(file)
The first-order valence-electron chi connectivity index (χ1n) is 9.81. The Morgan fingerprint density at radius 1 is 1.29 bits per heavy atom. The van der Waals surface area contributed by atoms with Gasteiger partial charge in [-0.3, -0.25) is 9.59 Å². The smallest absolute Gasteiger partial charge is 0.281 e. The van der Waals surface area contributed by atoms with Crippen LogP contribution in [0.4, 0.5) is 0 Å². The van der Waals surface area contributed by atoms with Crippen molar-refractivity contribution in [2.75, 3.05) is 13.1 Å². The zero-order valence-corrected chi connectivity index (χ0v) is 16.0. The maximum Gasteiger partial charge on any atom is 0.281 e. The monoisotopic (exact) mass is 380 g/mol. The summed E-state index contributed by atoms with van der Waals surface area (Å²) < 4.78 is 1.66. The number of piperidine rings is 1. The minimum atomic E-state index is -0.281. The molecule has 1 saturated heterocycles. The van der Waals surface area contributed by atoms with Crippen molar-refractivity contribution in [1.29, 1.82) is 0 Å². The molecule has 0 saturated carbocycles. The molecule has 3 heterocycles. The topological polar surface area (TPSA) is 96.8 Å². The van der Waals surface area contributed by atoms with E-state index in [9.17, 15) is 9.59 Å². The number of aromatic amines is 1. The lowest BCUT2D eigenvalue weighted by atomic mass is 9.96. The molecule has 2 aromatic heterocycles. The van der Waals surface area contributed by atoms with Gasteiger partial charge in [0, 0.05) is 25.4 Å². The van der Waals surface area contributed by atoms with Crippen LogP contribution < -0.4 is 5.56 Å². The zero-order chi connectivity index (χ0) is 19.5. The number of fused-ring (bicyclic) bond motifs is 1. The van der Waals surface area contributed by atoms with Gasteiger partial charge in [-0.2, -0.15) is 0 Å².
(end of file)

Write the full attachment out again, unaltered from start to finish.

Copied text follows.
The first-order valence-electron chi connectivity index (χ1n) is 9.81. The Morgan fingerprint density at radius 1 is 1.29 bits per heavy atom. The van der Waals surface area contributed by atoms with Gasteiger partial charge in [-0.3, -0.25) is 9.59 Å². The smallest absolute Gasteiger partial charge is 0.281 e. The van der Waals surface area contributed by atoms with Crippen LogP contribution in [0.4, 0.5) is 0 Å². The van der Waals surface area contributed by atoms with Crippen molar-refractivity contribution in [2.75, 3.05) is 13.1 Å². The zero-order valence-corrected chi connectivity index (χ0v) is 16.0. The maximum Gasteiger partial charge on any atom is 0.281 e. The monoisotopic (exact) mass is 380 g/mol. The summed E-state index contributed by atoms with van der Waals surface area (Å²) < 4.78 is 1.66. The number of piperidine rings is 1. The minimum atomic E-state index is -0.281. The molecule has 1 saturated heterocycles. The van der Waals surface area contributed by atoms with Crippen molar-refractivity contribution in [1.29, 1.82) is 0 Å². The molecule has 0 saturated carbocycles. The molecule has 3 heterocycles. The topological polar surface area (TPSA) is 96.8 Å². The van der Waals surface area contributed by atoms with E-state index in [9.17, 15) is 9.59 Å². The number of aromatic amines is 1. The lowest BCUT2D eigenvalue weighted by atomic mass is 9.96. The molecule has 2 aromatic heterocycles. The van der Waals surface area contributed by atoms with Gasteiger partial charge in [0, 0.05) is 25.4 Å². The van der Waals surface area contributed by atoms with Crippen LogP contribution < -0.4 is 5.56 Å². The zero-order chi connectivity index (χ0) is 19.5. The number of fused-ring (bicyclic) bond motifs is 1. The van der Waals surface area contributed by atoms with Gasteiger partial charge in [-0.2, -0.15) is 0 Å².